Click here to assess our ISO 19011 Management Systems Audit Checklist
ISO 9001 and ISO 14001 Integrated Management System (IMS) Checklist
This ISO 9001 and ISO 14001 Integrated Management System (IMS) Checklist integrates your ISO 9001 internal audit (which has a purely managerial focus) with your ISO 14001 internal audit (which has an environmental focus). Integrating the two procedures provides a single unified integrated management strategy. This strategy has a sustainable focus. For sustained long-term success, environmental health needs to be considered in harmony with your business operations. To find out more read our How You Can Create a Sustainable Business For Long-Term Success.
Click here to access our ISO 9001 and ISO 14001 Integrated Management System (IMS) Checklist
ISO 9001 Audit Checklist for Quality Management Systems
Our ISO 9001 Internal Audit Checklist for Quality Management Systems template lays out the step-by-step process for you to perform an internal audit on your quality management system (QMS) against ISO 9001:2015 requirements.
Click here to access our IS0 9001 Internal Audit checklist for Quality Management Systems
Audit procedures: Internal marketing audits
As the marketing industry shifts with rapid-paced movement, it can be hard for your business to keep up. Continual changes in technology, spending, and consumer behavior all alter the strength of your marketing processes. It is important that you keep reviewing your marketing operations. You need to make sure that they are in tune with the business landscape at any given time. Performing regular internal marketing audits means you can do just this.
Internal marketing audits comprehensively and systematically evaluate with interpretation the business marketing environment against your goals and objectives. The aim is to determine problem areas and spot opportunities.
PPC Audit Checklist
Nobody counts the number of ads you run; they just count the impression you make – Bill Bernbach, HubSpot 23 Quotes From Bill Bernbach on Advertising and Creativity
As mentioned by Bill Bernbach, you want your marketing procedures to make an impact. The pay-per-click model means you pay a fee each time a consumer clicks on a given add. You are essentially buying visits. Given that brand awareness is increased by 80% through paid Google ads, you can see why PPC marketing is attractive.
Our PPC Audit Checklist is an in-depth framework covering core focus areas of your PPC marketing strategy. Using this internal audit, you are guided through goal setting, optimization of campaign sets, budget allocation, keyword review, and proper ad extension choice.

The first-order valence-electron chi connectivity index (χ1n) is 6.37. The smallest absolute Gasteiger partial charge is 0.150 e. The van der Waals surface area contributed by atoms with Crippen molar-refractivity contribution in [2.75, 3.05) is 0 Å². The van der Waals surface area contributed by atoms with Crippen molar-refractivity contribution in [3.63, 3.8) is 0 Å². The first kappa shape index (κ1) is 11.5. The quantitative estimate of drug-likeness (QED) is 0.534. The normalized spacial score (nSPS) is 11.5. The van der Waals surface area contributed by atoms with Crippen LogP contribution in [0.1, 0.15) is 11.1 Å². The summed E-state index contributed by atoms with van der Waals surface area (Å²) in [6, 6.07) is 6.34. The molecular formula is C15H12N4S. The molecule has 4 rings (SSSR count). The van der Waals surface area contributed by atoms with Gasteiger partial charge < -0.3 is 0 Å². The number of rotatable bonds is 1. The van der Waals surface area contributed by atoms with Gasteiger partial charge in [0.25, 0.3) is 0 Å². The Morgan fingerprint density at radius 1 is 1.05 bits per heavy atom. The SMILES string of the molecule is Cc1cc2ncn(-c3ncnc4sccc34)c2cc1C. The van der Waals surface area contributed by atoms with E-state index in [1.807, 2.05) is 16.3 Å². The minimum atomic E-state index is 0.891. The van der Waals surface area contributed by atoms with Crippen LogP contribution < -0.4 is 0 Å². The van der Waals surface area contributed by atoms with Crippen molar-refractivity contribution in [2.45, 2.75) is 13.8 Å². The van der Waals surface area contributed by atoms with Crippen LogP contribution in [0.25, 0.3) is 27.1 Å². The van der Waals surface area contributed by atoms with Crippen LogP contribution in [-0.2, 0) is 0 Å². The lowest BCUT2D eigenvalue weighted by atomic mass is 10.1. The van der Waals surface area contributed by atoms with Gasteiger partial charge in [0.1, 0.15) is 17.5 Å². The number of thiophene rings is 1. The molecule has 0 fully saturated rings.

Click here to access our PPC Audit Checklist
Google Analytics Audit
Google Analytics is part of Google’s Marketing Platform, providing free tools that help you analyze data for your business in one place. Like any tool, you have to know how to use Google Analytics properly, ensuring correct configuration so as to not receive bad data.
Our Google Analytics Audit comes in with necessity, to help make sure you receive only good data from Google Analytics. Performing regular internal audits assures your data is complete, up-to-date and configured correctly. This Google Analytics Audit has been designed to be run externally by a qualified auditor. However, you can edit the template so as to make it more relevant as an internal audit,
Click here to access our Google Analytics Audit
Technical SEO Audit
We live in a digital age meaning consumers spend much of their time sourcing products and services online. This is a behavior that is only increasing, with 97% of consumers using the internet to search for local businesses. This means you need an online presence, and you need your online presence to stand out.
Search Engine Optimization (SEO) is a marketing method to boost your website’s visibility online to users of a web search engine. You can use our Technical SEO Audit to audit your domain and generate a comprehensive report on the current status of your website. From this audit, you will find out what is working and what is not in terms of your SEO strategy. With this internal audit, you can improve upon your SEO strategy, and ultimately your online visibility.
Click here to access sour Technical SEO Audit
SEO is designed to get users to visit your website. However, you also want visiting users to one: stay on your website, and two: obtain a clear idea of your product or service offering with ease. This ultimately comes down to optimizing the user experience.